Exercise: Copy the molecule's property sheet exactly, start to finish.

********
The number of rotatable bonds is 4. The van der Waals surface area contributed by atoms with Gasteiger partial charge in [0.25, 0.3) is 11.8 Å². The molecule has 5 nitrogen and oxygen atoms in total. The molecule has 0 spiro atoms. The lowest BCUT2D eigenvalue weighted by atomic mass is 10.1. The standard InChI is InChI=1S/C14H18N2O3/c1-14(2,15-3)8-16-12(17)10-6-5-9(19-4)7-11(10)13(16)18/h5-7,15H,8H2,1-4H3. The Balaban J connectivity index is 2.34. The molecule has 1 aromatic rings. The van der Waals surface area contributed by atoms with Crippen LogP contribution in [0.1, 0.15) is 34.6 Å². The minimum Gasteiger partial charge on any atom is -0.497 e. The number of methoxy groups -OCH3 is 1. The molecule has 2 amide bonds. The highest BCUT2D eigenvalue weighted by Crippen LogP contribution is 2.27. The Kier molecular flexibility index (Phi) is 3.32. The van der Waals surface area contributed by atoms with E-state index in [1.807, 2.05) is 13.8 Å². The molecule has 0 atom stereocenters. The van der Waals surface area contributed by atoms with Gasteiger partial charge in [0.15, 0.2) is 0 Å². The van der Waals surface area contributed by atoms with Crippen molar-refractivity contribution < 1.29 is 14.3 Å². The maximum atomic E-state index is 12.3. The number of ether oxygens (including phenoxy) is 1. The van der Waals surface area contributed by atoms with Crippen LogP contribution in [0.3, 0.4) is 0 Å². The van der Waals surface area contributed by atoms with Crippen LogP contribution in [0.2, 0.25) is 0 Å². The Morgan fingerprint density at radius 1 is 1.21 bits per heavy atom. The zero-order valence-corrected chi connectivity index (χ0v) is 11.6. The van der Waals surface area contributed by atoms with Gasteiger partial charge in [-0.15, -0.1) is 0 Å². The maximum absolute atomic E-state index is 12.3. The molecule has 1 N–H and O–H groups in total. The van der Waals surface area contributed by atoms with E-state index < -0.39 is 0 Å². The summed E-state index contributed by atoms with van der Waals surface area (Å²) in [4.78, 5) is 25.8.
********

The number of rotatable bonds is 4. The van der Waals surface area contributed by atoms with Gasteiger partial charge in [0.25, 0.3) is 11.8 Å². The molecule has 5 nitrogen and oxygen atoms in total. The molecule has 0 spiro atoms. The lowest BCUT2D eigenvalue weighted by atomic mass is 10.1. The standard InChI is InChI=1S/C14H18N2O3/c1-14(2,15-3)8-16-12(17)10-6-5-9(19-4)7-11(10)13(16)18/h5-7,15H,8H2,1-4H3. The Balaban J connectivity index is 2.34. The molecule has 1 aromatic rings. The van der Waals surface area contributed by atoms with Crippen LogP contribution in [0.1, 0.15) is 34.6 Å². The minimum Gasteiger partial charge on any atom is -0.497 e. The number of methoxy groups -OCH3 is 1. The molecule has 2 amide bonds. The highest BCUT2D eigenvalue weighted by Crippen LogP contribution is 2.27. The Kier molecular flexibility index (Phi) is 3.32. The van der Waals surface area contributed by atoms with E-state index in [1.807, 2.05) is 13.8 Å². The molecule has 0 atom stereocenters. The van der Waals surface area contributed by atoms with Gasteiger partial charge in [0.15, 0.2) is 0 Å². The van der Waals surface area contributed by atoms with Crippen molar-refractivity contribution < 1.29 is 14.3 Å². The maximum atomic E-state index is 12.3. The number of ether oxygens (including phenoxy) is 1. The van der Waals surface area contributed by atoms with Crippen LogP contribution in [0.3, 0.4) is 0 Å². The van der Waals surface area contributed by atoms with Crippen LogP contribution in [0.2, 0.25) is 0 Å². The Morgan fingerprint density at radius 1 is 1.21 bits per heavy atom. The zero-order valence-corrected chi connectivity index (χ0v) is 11.6. The van der Waals surface area contributed by atoms with Gasteiger partial charge in [-0.15, -0.1) is 0 Å². The maximum absolute atomic E-state index is 12.3. The molecule has 1 N–H and O–H groups in total. The van der Waals surface area contributed by atoms with E-state index < -0.39 is 0 Å². The summed E-state index contributed by atoms with van der Waals surface area (Å²) in [4.78, 5) is 25.8.